Cybercriminals Sniff Out Vulnerable Firms

[caption id="" align="aligncenter" width="560" caption="Small Firms Cyberheist Victims"]Small Firms Cyberheist Victims[/caption]

I could have written this headline myself. But I didn't, it was Sarah Needleman at the Wall Street Journal. And she's right, that is exactly what is happening.

She started out with:" With cybercriminals a greater threat to small businesses than ever before, more entrepreneurs like Lloyd Keilson are left asking themselves who is to blame for hacking attacks that drain their business accounts. In May, Lifestyle Forms & Displays Inc., a mannequin maker and importer led by the 65-year-old Mr. Keilson, had

$1.2 million wiped out of its bank accounts in just hours through online transactions. The theft from the Brooklyn, N.Y., company, which has about 100 employees, wasn't an isolated incident."

Nope, it sure ain't. The bad buys scan websites all day, every day with fully automated tools very similar to Nessus and Qualys and look for holes. Once found, they have automated tools to see if the holes can be exploited. Only then a human criminal get involved, who, again, have a whole lot of automated tools at their disposal.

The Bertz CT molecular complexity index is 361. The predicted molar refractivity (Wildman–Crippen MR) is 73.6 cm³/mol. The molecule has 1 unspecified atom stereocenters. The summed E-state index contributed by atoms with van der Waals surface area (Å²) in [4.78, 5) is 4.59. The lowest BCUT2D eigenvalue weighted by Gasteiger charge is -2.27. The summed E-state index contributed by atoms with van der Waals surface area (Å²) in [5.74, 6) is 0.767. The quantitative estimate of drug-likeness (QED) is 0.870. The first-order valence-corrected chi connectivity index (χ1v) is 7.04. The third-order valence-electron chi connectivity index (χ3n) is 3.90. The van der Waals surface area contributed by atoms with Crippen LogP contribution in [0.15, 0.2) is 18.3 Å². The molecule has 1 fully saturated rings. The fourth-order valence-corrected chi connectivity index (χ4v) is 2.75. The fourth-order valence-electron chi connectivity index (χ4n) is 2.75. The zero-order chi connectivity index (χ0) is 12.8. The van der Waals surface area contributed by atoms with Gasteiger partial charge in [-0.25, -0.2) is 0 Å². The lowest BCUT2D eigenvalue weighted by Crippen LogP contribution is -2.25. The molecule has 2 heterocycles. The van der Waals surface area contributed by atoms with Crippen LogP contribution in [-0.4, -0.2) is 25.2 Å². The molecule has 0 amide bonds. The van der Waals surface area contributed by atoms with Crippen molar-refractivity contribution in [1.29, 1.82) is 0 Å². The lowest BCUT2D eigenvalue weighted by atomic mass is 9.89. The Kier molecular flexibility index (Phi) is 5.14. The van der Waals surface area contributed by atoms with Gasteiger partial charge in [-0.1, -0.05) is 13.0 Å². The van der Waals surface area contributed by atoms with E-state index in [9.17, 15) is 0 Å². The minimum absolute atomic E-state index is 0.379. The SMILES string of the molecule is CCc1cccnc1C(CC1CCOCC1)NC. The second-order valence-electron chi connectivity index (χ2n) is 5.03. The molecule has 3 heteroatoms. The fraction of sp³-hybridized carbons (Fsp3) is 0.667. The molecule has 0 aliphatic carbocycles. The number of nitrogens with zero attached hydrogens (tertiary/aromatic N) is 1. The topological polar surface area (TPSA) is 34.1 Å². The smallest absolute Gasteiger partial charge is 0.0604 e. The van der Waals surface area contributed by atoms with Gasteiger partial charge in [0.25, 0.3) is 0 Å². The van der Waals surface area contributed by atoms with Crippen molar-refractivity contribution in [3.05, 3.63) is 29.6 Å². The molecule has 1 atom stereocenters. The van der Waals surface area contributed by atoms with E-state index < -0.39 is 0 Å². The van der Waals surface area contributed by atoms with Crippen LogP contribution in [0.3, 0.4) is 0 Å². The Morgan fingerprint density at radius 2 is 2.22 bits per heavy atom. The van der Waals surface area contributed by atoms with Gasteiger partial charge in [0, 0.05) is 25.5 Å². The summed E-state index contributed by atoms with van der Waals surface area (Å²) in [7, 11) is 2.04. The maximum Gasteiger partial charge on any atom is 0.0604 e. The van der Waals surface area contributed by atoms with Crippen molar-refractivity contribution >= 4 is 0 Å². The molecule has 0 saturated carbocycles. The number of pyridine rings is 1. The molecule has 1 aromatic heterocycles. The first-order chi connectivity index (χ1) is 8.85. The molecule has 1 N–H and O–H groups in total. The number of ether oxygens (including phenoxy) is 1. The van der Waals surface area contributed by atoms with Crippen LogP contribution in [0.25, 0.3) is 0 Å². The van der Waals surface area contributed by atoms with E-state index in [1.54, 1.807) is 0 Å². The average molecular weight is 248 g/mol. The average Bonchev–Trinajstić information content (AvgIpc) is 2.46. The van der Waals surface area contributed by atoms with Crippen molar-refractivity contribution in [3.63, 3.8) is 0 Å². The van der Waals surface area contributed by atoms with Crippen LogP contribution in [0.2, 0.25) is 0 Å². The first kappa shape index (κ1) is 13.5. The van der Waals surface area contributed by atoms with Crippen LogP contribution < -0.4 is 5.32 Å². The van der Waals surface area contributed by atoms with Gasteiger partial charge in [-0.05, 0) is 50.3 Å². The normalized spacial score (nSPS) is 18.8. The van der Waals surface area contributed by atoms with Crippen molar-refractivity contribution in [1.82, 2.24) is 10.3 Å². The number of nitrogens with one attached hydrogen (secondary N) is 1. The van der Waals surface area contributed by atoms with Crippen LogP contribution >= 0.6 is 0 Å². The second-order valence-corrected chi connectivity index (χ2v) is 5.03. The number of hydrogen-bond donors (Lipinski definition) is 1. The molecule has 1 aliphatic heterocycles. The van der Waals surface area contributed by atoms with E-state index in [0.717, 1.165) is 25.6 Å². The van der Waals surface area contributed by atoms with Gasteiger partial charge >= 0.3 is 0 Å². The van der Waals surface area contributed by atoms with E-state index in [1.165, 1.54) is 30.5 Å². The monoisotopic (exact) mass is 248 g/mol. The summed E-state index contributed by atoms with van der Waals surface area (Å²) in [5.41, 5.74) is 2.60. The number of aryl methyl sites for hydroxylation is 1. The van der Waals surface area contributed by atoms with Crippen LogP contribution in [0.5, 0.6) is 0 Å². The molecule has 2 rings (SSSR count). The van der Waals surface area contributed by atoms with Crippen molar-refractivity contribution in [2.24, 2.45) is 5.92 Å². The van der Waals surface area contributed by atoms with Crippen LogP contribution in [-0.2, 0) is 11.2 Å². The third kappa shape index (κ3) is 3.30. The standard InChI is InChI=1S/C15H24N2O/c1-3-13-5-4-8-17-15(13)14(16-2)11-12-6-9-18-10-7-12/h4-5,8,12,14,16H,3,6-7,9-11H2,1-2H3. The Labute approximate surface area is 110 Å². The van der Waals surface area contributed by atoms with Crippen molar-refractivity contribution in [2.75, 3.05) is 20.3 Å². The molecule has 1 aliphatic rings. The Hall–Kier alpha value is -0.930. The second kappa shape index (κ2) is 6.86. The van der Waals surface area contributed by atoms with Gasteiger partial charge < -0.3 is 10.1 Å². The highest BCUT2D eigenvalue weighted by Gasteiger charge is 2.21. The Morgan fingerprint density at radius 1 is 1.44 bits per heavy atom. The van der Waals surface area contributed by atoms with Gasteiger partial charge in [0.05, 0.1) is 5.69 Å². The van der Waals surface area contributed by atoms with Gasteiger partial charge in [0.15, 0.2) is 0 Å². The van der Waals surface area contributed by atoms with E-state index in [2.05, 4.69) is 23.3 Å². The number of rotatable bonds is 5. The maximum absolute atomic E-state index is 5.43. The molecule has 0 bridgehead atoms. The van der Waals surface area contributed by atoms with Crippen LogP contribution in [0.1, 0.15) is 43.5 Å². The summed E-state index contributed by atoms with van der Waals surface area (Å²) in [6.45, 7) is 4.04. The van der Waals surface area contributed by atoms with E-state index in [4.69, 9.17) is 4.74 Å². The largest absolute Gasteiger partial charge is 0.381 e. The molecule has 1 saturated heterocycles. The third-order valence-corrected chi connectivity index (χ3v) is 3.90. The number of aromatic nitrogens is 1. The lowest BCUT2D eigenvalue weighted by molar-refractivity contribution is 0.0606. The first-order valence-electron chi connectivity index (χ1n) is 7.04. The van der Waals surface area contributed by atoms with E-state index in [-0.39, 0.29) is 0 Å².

In parallel with that, one in every roughly 300 emails is a phishing attack. Compare that to about 100 emails sent and received per day by the average corporate user. Can you say: "shooting phish in a barrel"?

"Small businesses feel like they're immune from cybercrime, and they're wrong. They are absolutely on the list of potential targets of cybercriminals," said Larry Ponemon, chairman of the Ponemon Institute, a privacy think tank in Traverse City, Mich.

Read the article, it has some good suggestions at the end. This is also a good one to forward to C-level Executives. Wall Street Jornal has the whole story and background.

It is also an excellent reason to step all employees through mandatory security awareness training!

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